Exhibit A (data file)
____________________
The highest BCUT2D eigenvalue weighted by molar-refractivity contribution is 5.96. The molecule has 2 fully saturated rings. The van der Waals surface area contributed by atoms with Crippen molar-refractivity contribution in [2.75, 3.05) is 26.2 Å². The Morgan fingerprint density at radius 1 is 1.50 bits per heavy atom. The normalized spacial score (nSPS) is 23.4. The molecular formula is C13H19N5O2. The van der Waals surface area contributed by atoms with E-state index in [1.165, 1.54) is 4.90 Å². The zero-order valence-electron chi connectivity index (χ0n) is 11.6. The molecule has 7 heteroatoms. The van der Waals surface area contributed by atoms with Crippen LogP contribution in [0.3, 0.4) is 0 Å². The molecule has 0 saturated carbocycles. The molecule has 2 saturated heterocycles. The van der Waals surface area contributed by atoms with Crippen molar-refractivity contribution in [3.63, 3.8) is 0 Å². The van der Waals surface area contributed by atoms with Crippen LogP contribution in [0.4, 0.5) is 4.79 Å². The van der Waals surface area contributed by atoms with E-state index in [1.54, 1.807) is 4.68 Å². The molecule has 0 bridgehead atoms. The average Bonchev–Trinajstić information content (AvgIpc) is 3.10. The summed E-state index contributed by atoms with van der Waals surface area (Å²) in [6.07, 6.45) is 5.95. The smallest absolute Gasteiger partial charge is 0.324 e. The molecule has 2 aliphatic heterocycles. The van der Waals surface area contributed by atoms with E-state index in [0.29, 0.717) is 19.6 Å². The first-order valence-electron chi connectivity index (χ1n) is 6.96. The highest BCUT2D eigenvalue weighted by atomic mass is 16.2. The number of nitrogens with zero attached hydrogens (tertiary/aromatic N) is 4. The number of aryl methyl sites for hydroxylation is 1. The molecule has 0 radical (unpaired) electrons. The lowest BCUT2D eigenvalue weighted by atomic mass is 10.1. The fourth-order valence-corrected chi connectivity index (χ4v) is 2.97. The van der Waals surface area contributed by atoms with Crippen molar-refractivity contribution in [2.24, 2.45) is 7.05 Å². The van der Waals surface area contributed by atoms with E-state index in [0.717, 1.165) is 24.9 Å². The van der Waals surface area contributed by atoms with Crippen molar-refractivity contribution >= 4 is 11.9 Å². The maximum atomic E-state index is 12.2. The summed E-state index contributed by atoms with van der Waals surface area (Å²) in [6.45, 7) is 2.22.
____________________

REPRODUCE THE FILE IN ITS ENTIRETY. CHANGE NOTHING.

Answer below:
The highest BCUT2D eigenvalue weighted by molar-refractivity contribution is 5.96. The molecule has 2 fully saturated rings. The van der Waals surface area contributed by atoms with Crippen molar-refractivity contribution in [2.75, 3.05) is 26.2 Å². The Morgan fingerprint density at radius 1 is 1.50 bits per heavy atom. The normalized spacial score (nSPS) is 23.4. The molecular formula is C13H19N5O2. The van der Waals surface area contributed by atoms with E-state index in [1.165, 1.54) is 4.90 Å². The zero-order valence-electron chi connectivity index (χ0n) is 11.6. The molecule has 7 heteroatoms. The van der Waals surface area contributed by atoms with Crippen LogP contribution in [0.3, 0.4) is 0 Å². The molecule has 0 saturated carbocycles. The molecule has 2 saturated heterocycles. The van der Waals surface area contributed by atoms with Crippen molar-refractivity contribution in [3.63, 3.8) is 0 Å². The van der Waals surface area contributed by atoms with Crippen LogP contribution in [0.4, 0.5) is 4.79 Å². The van der Waals surface area contributed by atoms with E-state index in [1.54, 1.807) is 4.68 Å². The molecule has 0 bridgehead atoms. The average Bonchev–Trinajstić information content (AvgIpc) is 3.10. The summed E-state index contributed by atoms with van der Waals surface area (Å²) in [6.07, 6.45) is 5.95. The smallest absolute Gasteiger partial charge is 0.324 e. The molecule has 2 aliphatic heterocycles. The van der Waals surface area contributed by atoms with E-state index in [0.29, 0.717) is 19.6 Å². The first-order valence-electron chi connectivity index (χ1n) is 6.96. The highest BCUT2D eigenvalue weighted by atomic mass is 16.2. The number of nitrogens with zero attached hydrogens (tertiary/aromatic N) is 4. The number of aryl methyl sites for hydroxylation is 1. The molecule has 0 radical (unpaired) electrons. The lowest BCUT2D eigenvalue weighted by atomic mass is 10.1. The fourth-order valence-corrected chi connectivity index (χ4v) is 2.97. The van der Waals surface area contributed by atoms with Crippen molar-refractivity contribution in [2.24, 2.45) is 7.05 Å². The van der Waals surface area contributed by atoms with E-state index in [0.717, 1.165) is 24.9 Å². The van der Waals surface area contributed by atoms with Crippen molar-refractivity contribution >= 4 is 11.9 Å². The maximum atomic E-state index is 12.2. The summed E-state index contributed by atoms with van der Waals surface area (Å²) in [6.45, 7) is 2.22.